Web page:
What's worse than getting busted for piracy? Getting busted for pirating a erotic "visual novel" by having your name, IP address and a screenshot of your desktop posted online for all the world to see.
While not very popular in the West, visual novels, sort of a "Choose Your Own Adventure" series of stories for the digital age, are big business in Japan. Unsurprisingly, many such titles feature erotic content, including Cross Days, which was actually delayed so the developers could incorporate support for the SOM, a hands-free USB sex device. As with virtually all games these days, Cross Days ended up on various file-sharing sites; unfortunately for many would-be pirates, one version making the rounds is, as the saying goes, a trap: A viciously creative trojan that uploads detailed private information about the downloader and a screenshot of his or her desktop to a public website.
When the fake Cross Days installer is run, it first gathers information from the user's computer and then presents a survey asking for further details. Once it has what it wants (it's unclear whether the survey has to be filled out to trigger the trojan, or if it just goes ahead with whatever it can gather on its own) the information is uploaded here. Most of the site is in Japanese but at least one screen of text is in English (and hugely NSFW) and it's a good bet that everyone involved wishes they'd paid a little more attention to what they were doing.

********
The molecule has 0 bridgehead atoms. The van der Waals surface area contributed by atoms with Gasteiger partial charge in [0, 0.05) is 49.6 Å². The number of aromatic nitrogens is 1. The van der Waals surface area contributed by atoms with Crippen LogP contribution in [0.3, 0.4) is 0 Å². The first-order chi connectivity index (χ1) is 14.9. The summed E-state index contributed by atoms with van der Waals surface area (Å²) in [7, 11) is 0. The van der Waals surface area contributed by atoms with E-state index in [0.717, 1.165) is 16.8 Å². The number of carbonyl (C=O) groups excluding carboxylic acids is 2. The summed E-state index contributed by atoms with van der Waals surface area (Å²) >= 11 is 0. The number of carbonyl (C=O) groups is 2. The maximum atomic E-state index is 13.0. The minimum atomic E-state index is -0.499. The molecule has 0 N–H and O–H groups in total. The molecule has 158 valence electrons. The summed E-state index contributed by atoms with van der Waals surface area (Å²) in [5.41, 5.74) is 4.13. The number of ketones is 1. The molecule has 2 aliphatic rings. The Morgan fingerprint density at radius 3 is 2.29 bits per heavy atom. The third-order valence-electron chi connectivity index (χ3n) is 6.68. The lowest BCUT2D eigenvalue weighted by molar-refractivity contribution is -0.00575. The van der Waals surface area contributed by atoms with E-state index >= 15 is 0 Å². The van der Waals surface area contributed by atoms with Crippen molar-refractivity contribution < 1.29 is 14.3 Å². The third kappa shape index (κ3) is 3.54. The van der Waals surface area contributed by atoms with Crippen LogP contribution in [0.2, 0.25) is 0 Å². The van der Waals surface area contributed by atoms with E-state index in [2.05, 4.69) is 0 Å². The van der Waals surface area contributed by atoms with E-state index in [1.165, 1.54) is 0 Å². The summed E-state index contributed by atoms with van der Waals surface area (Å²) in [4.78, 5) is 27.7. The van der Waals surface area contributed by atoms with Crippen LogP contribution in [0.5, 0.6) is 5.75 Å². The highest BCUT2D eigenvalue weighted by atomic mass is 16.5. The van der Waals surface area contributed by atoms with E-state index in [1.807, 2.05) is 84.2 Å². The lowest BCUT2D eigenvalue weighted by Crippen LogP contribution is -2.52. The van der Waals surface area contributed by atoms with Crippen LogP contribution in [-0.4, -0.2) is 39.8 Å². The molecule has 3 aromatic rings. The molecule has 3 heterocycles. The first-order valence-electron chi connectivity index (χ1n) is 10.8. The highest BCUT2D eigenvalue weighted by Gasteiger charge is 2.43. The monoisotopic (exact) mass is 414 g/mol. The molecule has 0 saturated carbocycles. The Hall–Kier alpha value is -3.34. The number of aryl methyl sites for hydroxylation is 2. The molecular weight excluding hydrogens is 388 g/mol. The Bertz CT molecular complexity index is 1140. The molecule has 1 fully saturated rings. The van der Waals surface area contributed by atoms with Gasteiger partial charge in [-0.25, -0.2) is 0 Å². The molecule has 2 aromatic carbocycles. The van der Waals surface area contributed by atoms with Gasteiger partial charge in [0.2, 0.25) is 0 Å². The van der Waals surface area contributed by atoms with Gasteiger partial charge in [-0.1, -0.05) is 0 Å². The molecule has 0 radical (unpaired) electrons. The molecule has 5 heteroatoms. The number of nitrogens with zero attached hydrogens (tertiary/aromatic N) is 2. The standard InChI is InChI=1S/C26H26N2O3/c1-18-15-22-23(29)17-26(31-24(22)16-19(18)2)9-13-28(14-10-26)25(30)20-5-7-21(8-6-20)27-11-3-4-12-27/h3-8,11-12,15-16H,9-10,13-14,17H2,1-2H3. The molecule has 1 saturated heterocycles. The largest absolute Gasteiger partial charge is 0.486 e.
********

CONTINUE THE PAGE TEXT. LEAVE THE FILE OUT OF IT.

Adding insult to injury and also possibly providing a little legal protection for the perpetrators, it turns out that the fake installer actually explained exactly what it was going to do in its terms of service, which of course nobody ever reads. Fortunately for those who find themselves front and center on the Wall of Pervos, removal is apparently possible but users must first click a button acknowledging that they did in fact try to download the game illegally. Will shame and humiliation work where DRM and the law has failed? I don't know, but I am most definitely amused.